Diabetes - medical information

Type 1 diabetes is the most common form of diabetes in children and young people.

In England and Wales 17 children in 100,000 develop diabetes each year.

Causes of diabetes

  • Diabetes is a condition where there is an imbalance between the insulin and the glucose in the human body.
  • Insulin, a hormone produced in the pancreas, enables cells to absorb glucose (sugar)  in order to turn it into energy.
  • Diabetes is a condition in which the body either does not produce enough, or does not properly respond to, insulin.
  • This causes glucose to accumulate in the blood leading to various potential complications.

Symptoms of diabetes

  • Thirst
  • Weight loss
  • Tiredness
  • Frequent urination

Symptoms that are more typical for children and young people

  • Stomach pains
  • Headaches
  • Behaviour problems

 

Treatments for diabetes

Type 1

  • Good diet and healthy eating
  • Regular exercise
  • Daily insulin injections
  • The overall aim is to maintain near normal blood sugars.

Type 2

  • Maintain a healthy diet
  • Take regular exercise
  • As type 2 diabetes can get progressively worse over time it may be necessary to take medication. (This will normally be in the form of tablets, but can sometimes require insulin injections.)

Technical terms

  • Hypoglycaemia  - Glucose levels too low.
  • Hyperglycaemia - Glucose levels too high.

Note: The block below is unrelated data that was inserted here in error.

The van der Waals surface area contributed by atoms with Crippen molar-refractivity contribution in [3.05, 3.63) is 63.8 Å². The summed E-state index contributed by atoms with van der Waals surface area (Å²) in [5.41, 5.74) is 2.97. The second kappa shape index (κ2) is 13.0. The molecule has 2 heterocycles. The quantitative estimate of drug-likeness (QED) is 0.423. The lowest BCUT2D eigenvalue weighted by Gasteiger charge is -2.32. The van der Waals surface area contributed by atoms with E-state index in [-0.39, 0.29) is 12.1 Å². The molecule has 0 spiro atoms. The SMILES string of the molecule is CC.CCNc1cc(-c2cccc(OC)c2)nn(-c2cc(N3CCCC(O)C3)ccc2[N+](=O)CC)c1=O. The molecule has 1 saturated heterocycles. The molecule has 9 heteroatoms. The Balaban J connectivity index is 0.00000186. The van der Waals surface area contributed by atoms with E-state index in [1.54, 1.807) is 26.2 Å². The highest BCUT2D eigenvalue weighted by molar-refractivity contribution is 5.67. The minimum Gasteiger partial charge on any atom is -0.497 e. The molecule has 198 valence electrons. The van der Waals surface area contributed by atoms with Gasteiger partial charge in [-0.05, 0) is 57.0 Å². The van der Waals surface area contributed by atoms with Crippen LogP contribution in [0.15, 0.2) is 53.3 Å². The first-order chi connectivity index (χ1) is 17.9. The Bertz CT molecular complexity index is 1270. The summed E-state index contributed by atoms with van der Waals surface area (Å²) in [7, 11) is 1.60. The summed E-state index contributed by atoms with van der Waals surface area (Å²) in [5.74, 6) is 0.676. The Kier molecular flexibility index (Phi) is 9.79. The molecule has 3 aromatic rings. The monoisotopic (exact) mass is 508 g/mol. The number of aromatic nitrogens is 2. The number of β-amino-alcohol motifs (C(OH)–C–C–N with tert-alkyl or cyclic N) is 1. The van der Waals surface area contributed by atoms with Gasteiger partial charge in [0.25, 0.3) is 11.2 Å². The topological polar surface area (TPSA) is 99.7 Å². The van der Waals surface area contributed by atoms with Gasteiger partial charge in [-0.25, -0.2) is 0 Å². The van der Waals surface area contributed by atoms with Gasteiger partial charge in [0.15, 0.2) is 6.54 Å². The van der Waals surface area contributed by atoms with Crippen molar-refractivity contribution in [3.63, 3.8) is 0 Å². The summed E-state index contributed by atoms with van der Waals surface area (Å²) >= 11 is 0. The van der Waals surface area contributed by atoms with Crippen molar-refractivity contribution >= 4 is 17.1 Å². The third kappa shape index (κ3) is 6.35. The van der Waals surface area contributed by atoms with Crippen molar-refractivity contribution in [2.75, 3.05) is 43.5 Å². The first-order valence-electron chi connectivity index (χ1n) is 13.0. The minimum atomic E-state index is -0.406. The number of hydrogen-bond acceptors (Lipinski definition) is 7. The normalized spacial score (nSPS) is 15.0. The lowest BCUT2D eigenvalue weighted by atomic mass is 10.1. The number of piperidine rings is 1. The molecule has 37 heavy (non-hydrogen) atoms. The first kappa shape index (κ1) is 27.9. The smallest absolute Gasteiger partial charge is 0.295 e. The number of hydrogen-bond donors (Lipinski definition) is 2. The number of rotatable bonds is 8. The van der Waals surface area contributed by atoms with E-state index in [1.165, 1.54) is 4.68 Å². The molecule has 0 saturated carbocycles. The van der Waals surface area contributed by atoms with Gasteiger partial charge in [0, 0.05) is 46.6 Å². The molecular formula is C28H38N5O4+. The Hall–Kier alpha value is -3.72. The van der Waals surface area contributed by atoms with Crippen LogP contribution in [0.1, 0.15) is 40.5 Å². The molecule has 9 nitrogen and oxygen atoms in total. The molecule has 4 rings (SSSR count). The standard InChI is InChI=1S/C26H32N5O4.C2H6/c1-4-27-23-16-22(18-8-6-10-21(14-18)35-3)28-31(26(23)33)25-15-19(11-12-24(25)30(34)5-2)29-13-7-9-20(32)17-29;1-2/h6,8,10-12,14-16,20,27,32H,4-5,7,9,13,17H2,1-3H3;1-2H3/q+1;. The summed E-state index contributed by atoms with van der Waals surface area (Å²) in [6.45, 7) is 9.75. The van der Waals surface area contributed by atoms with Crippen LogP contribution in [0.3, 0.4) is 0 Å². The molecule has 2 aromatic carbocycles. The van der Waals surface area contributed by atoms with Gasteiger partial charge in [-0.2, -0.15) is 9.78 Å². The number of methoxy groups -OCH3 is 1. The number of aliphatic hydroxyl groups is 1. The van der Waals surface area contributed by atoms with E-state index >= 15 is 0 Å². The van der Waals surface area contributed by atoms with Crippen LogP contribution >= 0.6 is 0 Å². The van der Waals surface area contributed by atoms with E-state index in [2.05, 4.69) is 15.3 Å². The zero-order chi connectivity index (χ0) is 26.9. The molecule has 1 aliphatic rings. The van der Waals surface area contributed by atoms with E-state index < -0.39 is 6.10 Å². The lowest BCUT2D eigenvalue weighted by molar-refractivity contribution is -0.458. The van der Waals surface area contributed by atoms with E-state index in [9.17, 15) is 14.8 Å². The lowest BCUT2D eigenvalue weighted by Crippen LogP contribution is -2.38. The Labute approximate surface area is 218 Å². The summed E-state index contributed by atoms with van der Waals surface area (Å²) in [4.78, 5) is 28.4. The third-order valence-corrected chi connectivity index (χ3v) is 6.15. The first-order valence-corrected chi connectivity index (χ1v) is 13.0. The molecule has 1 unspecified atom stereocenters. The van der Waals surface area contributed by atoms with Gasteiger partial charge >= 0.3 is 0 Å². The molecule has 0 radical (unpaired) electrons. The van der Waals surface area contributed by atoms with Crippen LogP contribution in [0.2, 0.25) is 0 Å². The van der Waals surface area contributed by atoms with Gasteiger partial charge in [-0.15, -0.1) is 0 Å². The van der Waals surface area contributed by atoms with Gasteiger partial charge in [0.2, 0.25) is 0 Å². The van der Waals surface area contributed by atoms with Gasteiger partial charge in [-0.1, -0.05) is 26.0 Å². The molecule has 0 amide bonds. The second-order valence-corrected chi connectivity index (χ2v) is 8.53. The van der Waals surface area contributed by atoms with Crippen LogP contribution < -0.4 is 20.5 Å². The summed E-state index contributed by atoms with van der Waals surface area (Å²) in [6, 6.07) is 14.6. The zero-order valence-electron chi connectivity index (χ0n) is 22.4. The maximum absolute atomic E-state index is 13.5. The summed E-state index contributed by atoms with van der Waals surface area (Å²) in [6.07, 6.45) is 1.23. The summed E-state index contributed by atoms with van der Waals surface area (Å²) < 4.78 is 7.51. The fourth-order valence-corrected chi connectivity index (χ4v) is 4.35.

• Glucose comes from the digestion of carbohydrate containing food and drinks and is also produced by the liver.
  • Insulin is vital for life. It is a hormone produced by the pancreas and helps the glucose to enter the cells where it is used as fuel for energy so we can work, play and generally live our lives.

There are two main types of diabetes

Type 1 - insulin dependent

  • Type 1 diabetes develops if the body is unable to produce any insulin.
  • This type of diabetes usually appears before the age of 40.
  • Type 1 diabetes is the least common of the two main types and accounts for between 5 and 15 per cent of all people with diabetes.
  • You cannot prevent Type 1 diabetes

Type 2 - non insulin dependent

  • Type 2 diabetes develops when the body can still make some insulin, but not enough, or when the insulin that is produced does not work properly (known as insulin resistance).
  • In most cases this is linked with being overweight.
  • This type of diabetes usually appears in people over the age of 40. 
  • Type 2 diabetes is the most common of the two main types and accounts for between 85 and 95 per cent of all people with diabetes.

Chandler explains the effects that the diagnosis of diabetes had on her and on her family and friends.

(video from NHS Choices YouTube channel)

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